Ginger Rogers” by Maureen E. Maryanski, Dance Treasures

5 Popular and prolific ballet and Broadway choreographer Christopher Wheeldon, a native of Somerset, United Kingdom, was enjoying a career as a dancer with The Royal Ballet in the early ’90s when which event prompted his move to the U.S.?

a. His heart was broken by a kindergarten teacher he met on a blind date.
b. He inherited a sizable fortune from an estranged uncle living in Milwaukee.
c. The movie Titanic inspired him to seek his fortune in the States.
d. His purchase of a vacuum cleaner included a free airplane ticket to New York City.

d. His purchase of a vacuum cleaner included a free airplane ticket to New York City.

World-renowned choreographer Christopher Wheeldon began ballet lessons at age 8, and trained with The Royal Ballet School from age 11 to 18. According to the Encyclopedia of World Biography, even as a student Wheeldon won prizes for his choreography. Yet he was working as a Royal Ballet dancer when, lying on his couch at home with a bag of frozen peas on his injured ankle, he spied a TV commercial that promised a free airplane ticket to New York City for everyone who bought a Hoover vacuum.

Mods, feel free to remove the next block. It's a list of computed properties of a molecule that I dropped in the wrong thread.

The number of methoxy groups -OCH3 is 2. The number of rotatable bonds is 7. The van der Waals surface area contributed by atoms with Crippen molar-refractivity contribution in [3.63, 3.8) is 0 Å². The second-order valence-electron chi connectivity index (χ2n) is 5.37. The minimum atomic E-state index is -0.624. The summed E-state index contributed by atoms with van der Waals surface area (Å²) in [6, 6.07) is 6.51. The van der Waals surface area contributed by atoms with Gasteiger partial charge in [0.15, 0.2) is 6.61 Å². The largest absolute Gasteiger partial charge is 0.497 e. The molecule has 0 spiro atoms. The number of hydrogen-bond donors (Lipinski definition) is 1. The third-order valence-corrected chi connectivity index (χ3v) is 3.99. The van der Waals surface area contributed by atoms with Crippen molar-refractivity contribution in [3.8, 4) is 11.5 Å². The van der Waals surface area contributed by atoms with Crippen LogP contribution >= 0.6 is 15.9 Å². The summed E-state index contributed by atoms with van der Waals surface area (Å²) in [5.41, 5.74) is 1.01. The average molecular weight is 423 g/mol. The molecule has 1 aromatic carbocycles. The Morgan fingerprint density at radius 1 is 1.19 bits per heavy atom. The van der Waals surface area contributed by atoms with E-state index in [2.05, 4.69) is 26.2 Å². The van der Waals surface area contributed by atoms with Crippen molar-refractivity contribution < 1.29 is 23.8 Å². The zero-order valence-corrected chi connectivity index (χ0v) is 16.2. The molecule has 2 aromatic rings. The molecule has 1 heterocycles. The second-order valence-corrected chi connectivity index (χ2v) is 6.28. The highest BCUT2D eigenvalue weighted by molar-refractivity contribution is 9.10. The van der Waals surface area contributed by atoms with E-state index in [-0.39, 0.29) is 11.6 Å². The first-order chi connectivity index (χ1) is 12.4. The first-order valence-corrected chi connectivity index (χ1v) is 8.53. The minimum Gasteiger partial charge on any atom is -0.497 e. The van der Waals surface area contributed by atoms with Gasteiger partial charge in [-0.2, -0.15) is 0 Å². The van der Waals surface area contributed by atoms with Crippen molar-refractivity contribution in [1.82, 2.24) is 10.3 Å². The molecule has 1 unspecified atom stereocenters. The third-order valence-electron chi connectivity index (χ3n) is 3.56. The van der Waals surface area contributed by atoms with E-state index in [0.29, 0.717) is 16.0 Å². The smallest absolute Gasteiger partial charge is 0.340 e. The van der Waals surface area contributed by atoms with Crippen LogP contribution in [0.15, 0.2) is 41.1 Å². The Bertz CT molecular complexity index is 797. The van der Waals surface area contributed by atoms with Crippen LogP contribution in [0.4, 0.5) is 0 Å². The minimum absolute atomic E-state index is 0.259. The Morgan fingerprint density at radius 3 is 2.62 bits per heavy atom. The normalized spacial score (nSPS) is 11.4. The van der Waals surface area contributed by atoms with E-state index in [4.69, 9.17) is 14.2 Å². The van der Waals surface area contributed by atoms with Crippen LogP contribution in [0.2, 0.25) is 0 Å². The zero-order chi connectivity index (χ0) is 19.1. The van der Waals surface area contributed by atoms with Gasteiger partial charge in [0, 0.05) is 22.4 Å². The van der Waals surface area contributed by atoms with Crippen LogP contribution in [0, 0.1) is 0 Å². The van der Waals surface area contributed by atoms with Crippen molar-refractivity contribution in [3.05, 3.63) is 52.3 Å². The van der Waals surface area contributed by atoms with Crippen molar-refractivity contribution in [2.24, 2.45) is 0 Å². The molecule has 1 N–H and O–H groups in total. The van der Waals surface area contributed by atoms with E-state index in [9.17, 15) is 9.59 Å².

Wheeldon bought a vacuum, and once he arrived in New York, he took a few classes with New York City Ballet. His ankle must have been thoroughly healed by then, because the company offered the young dancer a spot. He accepted, becoming a soloist in 1998 and the organization’s first artist in residence in 2000.

For more information:
Christopher Wheeldon, Encyclopedia of World Biography